Travelers are fantasists, conjurers, seers - and what they finally discover is that every round object everywhere is a crystal ball: stone, teapot, the marvelous globe of the human eye. -- Cynthia Ozick
I first heard of a lens ball for photography when a friend shared a facebook video with me - and I was intrigued immediately. It was gimmicky, but cool. I started to do some research - there was little information out there. But I went to my old standby - Amazon - and the necessary "crystal balls" were not expensive.
But they came in different sizes... which one to choose. I found them in 60mm, 70 mm and larger. I found myself measuring that out on a ruler and miming holding it in my hands. 60mm (about 2.4") seemed small to hold. The larger ones were heavy and I would not comfortably be able to hold one with one hand. 70mm (2.75") seemed just right (to borrow a line from Goldilocks). The one I bought was only about $12.
Then I started some research on technique. The initial articles I read said to use a macro lens. Cool, I had that!
My first time out, I captured this image. It wasn't great - see the path and the shadow? It's not as vibrant as I would have liked. But I was hooked anyway. And I've improved my technique over the last year or so. I'll go through my learnings here - hopefully in a simple way.
HOW TO SHOOT THROUGH A LENS BALL
Start with the lens ball itself. Choose a good size - but if you're going to be carrying it around, don't go too large. I am very happy with my 70mm version.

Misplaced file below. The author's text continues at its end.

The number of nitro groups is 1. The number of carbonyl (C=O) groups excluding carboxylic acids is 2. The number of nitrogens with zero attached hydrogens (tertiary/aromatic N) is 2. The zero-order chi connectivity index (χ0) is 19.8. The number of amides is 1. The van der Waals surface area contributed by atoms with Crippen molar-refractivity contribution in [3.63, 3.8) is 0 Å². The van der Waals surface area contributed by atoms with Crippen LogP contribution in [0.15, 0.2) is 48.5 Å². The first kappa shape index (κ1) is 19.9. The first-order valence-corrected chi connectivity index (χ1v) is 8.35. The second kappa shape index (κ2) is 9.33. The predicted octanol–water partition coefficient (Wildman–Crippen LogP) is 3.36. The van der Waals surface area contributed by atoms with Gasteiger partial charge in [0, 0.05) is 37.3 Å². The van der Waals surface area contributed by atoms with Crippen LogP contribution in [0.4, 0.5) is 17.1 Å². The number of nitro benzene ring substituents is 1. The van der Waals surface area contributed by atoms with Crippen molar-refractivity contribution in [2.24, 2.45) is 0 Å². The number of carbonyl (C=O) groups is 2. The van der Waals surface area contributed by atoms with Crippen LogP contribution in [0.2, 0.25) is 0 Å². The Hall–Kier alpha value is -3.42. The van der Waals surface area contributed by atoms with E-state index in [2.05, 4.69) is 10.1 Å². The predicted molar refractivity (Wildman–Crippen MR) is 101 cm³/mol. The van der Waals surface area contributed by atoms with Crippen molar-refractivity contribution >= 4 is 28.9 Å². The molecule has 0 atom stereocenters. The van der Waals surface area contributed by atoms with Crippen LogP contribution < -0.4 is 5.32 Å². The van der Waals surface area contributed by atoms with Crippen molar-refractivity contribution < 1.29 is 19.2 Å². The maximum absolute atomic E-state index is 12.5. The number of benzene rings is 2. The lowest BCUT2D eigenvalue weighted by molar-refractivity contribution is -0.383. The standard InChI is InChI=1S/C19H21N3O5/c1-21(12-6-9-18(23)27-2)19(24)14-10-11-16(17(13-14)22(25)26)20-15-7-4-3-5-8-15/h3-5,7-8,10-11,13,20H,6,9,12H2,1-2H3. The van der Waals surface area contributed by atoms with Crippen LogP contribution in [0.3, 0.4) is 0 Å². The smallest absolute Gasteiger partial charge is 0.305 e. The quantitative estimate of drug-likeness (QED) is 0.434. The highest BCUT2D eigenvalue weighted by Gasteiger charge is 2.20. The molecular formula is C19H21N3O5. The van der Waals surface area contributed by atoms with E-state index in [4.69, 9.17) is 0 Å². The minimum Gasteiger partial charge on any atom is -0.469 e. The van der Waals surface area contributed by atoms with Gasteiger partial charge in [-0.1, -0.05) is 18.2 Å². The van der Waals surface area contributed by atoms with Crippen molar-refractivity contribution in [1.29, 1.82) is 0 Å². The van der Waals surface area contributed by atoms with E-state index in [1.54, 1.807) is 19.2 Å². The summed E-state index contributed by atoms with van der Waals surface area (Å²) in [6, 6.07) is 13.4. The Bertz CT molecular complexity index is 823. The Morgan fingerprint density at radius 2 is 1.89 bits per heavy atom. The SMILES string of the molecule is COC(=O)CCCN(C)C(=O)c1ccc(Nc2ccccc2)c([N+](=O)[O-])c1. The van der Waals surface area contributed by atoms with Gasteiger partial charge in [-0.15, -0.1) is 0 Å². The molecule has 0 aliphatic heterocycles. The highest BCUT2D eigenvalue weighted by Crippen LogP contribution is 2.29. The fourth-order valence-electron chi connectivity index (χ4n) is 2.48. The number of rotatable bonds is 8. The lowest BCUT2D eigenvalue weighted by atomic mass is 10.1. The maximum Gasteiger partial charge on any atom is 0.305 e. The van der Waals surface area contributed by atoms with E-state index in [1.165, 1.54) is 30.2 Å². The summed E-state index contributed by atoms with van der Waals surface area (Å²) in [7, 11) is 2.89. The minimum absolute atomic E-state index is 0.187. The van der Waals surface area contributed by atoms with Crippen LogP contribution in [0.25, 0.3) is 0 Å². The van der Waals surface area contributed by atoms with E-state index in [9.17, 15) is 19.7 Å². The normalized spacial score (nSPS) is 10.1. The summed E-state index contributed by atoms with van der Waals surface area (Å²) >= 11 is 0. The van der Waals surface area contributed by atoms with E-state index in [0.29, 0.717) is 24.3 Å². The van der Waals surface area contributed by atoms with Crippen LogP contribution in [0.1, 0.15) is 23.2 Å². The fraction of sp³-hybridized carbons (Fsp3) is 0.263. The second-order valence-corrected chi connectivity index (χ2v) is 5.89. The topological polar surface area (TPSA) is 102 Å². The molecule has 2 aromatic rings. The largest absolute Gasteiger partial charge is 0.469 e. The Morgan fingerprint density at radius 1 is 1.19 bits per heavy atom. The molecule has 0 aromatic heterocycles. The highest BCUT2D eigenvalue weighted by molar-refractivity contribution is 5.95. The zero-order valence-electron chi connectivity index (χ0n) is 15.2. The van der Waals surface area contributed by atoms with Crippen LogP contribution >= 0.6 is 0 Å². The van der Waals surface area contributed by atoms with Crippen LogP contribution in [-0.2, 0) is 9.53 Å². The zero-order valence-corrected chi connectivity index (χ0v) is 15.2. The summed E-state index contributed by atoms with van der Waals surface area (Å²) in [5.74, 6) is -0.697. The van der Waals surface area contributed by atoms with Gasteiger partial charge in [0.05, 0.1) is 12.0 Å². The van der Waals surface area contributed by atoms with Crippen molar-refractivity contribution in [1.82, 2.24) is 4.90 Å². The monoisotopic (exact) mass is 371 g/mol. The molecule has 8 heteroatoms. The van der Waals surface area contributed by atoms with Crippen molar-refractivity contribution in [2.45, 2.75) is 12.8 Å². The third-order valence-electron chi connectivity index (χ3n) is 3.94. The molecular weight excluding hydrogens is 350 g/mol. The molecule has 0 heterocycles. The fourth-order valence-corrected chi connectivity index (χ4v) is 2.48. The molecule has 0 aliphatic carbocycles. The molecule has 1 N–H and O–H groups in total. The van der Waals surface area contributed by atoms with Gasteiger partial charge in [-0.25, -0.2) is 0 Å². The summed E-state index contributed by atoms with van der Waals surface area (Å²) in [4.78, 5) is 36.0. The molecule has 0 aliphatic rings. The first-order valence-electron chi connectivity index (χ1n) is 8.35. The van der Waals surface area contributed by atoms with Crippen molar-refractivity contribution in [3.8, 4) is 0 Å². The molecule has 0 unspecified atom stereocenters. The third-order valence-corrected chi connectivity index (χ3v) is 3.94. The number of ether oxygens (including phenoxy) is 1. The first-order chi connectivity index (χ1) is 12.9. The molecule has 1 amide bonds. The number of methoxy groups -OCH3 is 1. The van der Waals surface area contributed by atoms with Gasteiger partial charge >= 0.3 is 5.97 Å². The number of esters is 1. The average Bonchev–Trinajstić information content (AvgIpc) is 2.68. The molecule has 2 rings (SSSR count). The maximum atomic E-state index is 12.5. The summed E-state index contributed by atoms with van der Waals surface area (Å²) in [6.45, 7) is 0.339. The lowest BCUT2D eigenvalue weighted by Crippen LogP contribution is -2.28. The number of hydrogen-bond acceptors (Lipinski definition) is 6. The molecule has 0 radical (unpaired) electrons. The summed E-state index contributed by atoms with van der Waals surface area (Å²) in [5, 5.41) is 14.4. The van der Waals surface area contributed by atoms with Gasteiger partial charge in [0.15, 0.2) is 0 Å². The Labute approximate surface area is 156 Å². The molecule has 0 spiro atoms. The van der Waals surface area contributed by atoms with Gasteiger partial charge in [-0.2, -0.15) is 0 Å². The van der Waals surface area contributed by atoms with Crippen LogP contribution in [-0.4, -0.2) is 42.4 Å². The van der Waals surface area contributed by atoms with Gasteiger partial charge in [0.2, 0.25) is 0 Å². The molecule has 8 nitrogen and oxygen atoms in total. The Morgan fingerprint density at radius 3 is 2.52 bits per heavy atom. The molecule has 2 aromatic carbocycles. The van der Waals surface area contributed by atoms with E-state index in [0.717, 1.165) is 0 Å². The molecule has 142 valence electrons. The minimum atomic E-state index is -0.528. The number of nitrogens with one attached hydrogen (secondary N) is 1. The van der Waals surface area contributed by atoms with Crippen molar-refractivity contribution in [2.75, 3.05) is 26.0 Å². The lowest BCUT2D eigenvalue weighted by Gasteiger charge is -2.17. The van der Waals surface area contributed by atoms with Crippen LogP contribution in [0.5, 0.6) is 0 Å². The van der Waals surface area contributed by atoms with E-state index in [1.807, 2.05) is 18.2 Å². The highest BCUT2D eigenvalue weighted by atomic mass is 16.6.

Find your subject. Landscapes are particularly cool, but I plan to use mine for other subjects.
If you're using a camera, you'll need to choose your settings. I like to shoot Aperture value here, and different settings product very different results. A large aperture (small number) will likely produce blurry edges on the ball. A small aperture will produce sharper edges. See the examples I've posted below for a comparison.
Images at various apertures - f/3.5, f/7.1 and f/22
Notice the progressive sharpness of the edges of the ball
I usually have someone else hold the ball for me, but have done it myself as well. Use two fingers - typically at the top and bottom. But for one of my fav shots I held it on the sides. Be careful - if you're in the sun, this thing can get hot FAST and burn you. (Ask my daughter how we learned that!). My sphere came with a small stand and I've used that on benches and bridge railings - but it can tend to be distracting in the final shot. And for those of you who remember burning a hole in paper using a magnifying glass - don't leave it in one place for very long.
Choose where you want to focus. Keep a few things in mind - what you see through this will be upside down. Focus on the real image vs any reflections in the water. Choose the same item for focus as you would if you were taking a regular picture. The camera may try to focus on something else, or even on the edges of the ball, so take care with this.
You get a really wide angle, so be conscious of what's in the lens ball reflection. (Notice the path I unintentionally captured in my first ever pic.) Also, watch for reflections from the sun. I have a pic with a fantastic sun burst, but many of the pics I attempted had that on the bottom of the image, not in the sky. I ended up moving to shade for a few shots.
Take a few pics. Try focusing on different things and taking pics from different angles.
The image through your lens ball WILL be upside down. I flip mine (in Lightroom - Photo > Flip Vertical. I then crop to remove anything distracting and make an attractive pic. I edit to bring up details - just like with any other shots.
Most of all - HAVE FUN doing this. This is the rare piece of equipment for photography that doesn't cost an arm and a leg. If you're interested, take a look at this one (and yes, I do get a small portion of the sales from the Amazon affiliate program.
Let me know if you have any questions and please share your shots!